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Available in a wide variety of colors, shapes, and sizes, three-season dogwood trees boost interest to a landscape for most of the year. The intrigue begins with showy four-petal flowers from spring through summer, followed by bright red and orange foliage in the fall. Winter brings showy bright red fruit for a final splash of color.
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Part Sun, Sun
20 feet or more
From 10 to 15 feet
What many people consider to be flowers are actually bracts—showy structures that range in color from soft white to deep pink. Dogwood tree's true flowers are held in a round cluster at the center of each bract—which stay attached to the branches much longer than actual blooms. Some types of dogwood trees are grown for their true flowers, however, which are borne in clusters of small blooms that create the effect of larger blooms.
Dogwood Tree Care Must-Knows
Care requirements depend on the species of tree being grown. Dogwood trees generally prefer a well-drained soil slightly on the acidic side. The trees should be kept consistently moist, although they can tolerate occasional dry spells once established. Many species prefer organic soil, which may call for an application of compost. Heavy mulch helps these plants thrive in both summer heat and winter cold.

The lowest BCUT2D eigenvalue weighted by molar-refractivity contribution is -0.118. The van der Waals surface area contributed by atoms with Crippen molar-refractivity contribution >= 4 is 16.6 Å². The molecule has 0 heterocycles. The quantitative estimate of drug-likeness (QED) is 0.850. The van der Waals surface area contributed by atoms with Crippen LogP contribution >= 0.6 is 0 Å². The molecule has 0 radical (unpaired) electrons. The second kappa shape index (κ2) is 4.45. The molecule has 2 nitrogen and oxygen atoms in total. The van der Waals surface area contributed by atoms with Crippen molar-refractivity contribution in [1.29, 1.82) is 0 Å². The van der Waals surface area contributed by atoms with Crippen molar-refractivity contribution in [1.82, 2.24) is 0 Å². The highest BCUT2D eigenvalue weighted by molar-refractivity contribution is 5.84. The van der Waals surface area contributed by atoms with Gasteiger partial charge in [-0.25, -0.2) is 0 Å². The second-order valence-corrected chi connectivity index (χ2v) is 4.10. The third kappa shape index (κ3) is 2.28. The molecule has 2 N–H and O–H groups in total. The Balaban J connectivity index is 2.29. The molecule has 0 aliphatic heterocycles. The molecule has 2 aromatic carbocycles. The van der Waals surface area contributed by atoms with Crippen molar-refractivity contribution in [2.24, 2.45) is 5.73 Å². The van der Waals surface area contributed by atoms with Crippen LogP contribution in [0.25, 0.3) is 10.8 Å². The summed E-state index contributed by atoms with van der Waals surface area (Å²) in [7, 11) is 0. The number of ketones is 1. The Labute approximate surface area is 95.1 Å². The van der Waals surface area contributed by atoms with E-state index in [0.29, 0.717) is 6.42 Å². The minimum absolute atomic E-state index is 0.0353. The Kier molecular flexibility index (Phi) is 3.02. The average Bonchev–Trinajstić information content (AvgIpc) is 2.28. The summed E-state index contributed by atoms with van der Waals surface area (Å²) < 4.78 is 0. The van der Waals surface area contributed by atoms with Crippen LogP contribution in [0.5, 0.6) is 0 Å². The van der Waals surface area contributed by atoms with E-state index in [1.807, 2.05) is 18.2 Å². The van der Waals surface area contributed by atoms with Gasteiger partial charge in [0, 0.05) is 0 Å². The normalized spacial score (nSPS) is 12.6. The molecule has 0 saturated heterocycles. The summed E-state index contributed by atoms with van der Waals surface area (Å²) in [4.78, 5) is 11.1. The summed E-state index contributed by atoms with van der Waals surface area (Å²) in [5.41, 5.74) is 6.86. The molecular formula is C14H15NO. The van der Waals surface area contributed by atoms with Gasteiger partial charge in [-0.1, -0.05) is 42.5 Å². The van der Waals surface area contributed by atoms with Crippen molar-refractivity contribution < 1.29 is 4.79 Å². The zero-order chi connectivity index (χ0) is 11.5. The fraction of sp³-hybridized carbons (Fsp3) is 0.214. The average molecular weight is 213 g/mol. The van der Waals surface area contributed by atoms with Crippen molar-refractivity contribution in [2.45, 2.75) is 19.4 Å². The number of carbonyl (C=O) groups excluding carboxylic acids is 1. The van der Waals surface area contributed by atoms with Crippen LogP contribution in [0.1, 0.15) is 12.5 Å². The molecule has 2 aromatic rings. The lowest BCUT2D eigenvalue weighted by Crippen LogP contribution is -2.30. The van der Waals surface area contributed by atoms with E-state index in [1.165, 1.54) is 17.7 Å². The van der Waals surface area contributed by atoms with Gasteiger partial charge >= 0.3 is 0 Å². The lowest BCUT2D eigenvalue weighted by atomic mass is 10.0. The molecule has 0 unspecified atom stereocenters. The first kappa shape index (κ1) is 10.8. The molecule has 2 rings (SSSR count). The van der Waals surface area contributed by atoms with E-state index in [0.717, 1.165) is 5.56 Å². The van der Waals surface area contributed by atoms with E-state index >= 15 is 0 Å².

Dogwoods are understory trees, which is why many species have adapted to or prefer part shade—especially in the hot afternoon sun. Select varieties tolerate full sun.
In addition to bearing beautiful flowers, many species bear beautiful edible fruit that can be made into preserves. Leaving some fruit on the plant for wildlife to enjoy is especially important in the winter when little else is available.
Dogwood trees don't need much maintenance as a rule, but pruning may be needed occasionally to shape the plant. Summer is the ideal time to prune since the plant experiences a heavy sap flow during winter and spring.
New varieties of dogwood trees seldom hit the market because woody trees take so long to go from the point of breeding to introduction. Dogwoods are a diverse group, however, so ornamental traits and practical traits—such as summer-heat tolerance, hardiness, and bloom time—are being worked on to create new and better plants. For example, one recent introduction features bright orange fruit instead of the more common red fruit.